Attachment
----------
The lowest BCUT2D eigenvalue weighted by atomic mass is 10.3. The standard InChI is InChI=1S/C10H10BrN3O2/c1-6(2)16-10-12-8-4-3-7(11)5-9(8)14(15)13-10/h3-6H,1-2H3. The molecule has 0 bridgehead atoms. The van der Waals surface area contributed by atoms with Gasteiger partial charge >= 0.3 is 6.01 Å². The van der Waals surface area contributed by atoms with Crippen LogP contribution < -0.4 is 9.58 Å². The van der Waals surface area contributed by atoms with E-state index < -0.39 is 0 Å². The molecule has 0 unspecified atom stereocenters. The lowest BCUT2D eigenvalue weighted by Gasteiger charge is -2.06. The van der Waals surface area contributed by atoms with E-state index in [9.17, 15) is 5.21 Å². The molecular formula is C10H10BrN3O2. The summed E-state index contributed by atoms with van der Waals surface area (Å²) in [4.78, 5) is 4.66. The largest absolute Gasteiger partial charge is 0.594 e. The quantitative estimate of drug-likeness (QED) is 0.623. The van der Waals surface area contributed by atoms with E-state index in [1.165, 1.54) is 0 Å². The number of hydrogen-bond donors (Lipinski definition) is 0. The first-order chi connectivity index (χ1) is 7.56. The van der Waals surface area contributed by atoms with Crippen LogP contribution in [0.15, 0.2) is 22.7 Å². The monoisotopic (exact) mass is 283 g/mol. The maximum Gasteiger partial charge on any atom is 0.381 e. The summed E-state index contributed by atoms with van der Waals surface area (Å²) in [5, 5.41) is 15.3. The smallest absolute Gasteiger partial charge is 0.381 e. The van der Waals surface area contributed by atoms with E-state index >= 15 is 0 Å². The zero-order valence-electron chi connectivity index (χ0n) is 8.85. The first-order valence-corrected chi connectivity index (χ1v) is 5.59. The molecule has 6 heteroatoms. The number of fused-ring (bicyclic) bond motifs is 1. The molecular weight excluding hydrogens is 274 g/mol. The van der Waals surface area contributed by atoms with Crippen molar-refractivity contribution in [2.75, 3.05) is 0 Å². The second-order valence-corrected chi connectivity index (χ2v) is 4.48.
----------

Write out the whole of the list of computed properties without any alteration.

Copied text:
The lowest BCUT2D eigenvalue weighted by atomic mass is 10.3. The standard InChI is InChI=1S/C10H10BrN3O2/c1-6(2)16-10-12-8-4-3-7(11)5-9(8)14(15)13-10/h3-6H,1-2H3. The molecule has 0 bridgehead atoms. The van der Waals surface area contributed by atoms with Gasteiger partial charge >= 0.3 is 6.01 Å². The van der Waals surface area contributed by atoms with Crippen LogP contribution < -0.4 is 9.58 Å². The van der Waals surface area contributed by atoms with E-state index < -0.39 is 0 Å². The molecule has 0 unspecified atom stereocenters. The lowest BCUT2D eigenvalue weighted by Gasteiger charge is -2.06. The van der Waals surface area contributed by atoms with E-state index in [9.17, 15) is 5.21 Å². The molecular formula is C10H10BrN3O2. The summed E-state index contributed by atoms with van der Waals surface area (Å²) in [4.78, 5) is 4.66. The largest absolute Gasteiger partial charge is 0.594 e. The quantitative estimate of drug-likeness (QED) is 0.623. The van der Waals surface area contributed by atoms with E-state index in [1.165, 1.54) is 0 Å². The number of hydrogen-bond donors (Lipinski definition) is 0. The first-order chi connectivity index (χ1) is 7.56. The van der Waals surface area contributed by atoms with Crippen LogP contribution in [0.15, 0.2) is 22.7 Å². The monoisotopic (exact) mass is 283 g/mol. The maximum Gasteiger partial charge on any atom is 0.381 e. The summed E-state index contributed by atoms with van der Waals surface area (Å²) in [5, 5.41) is 15.3. The smallest absolute Gasteiger partial charge is 0.381 e. The van der Waals surface area contributed by atoms with E-state index >= 15 is 0 Å². The zero-order valence-electron chi connectivity index (χ0n) is 8.85. The first-order valence-corrected chi connectivity index (χ1v) is 5.59. The molecule has 6 heteroatoms. The number of fused-ring (bicyclic) bond motifs is 1. The molecular weight excluding hydrogens is 274 g/mol. The van der Waals surface area contributed by atoms with Crippen molar-refractivity contribution in [2.75, 3.05) is 0 Å². The second-order valence-corrected chi connectivity index (χ2v) is 4.48.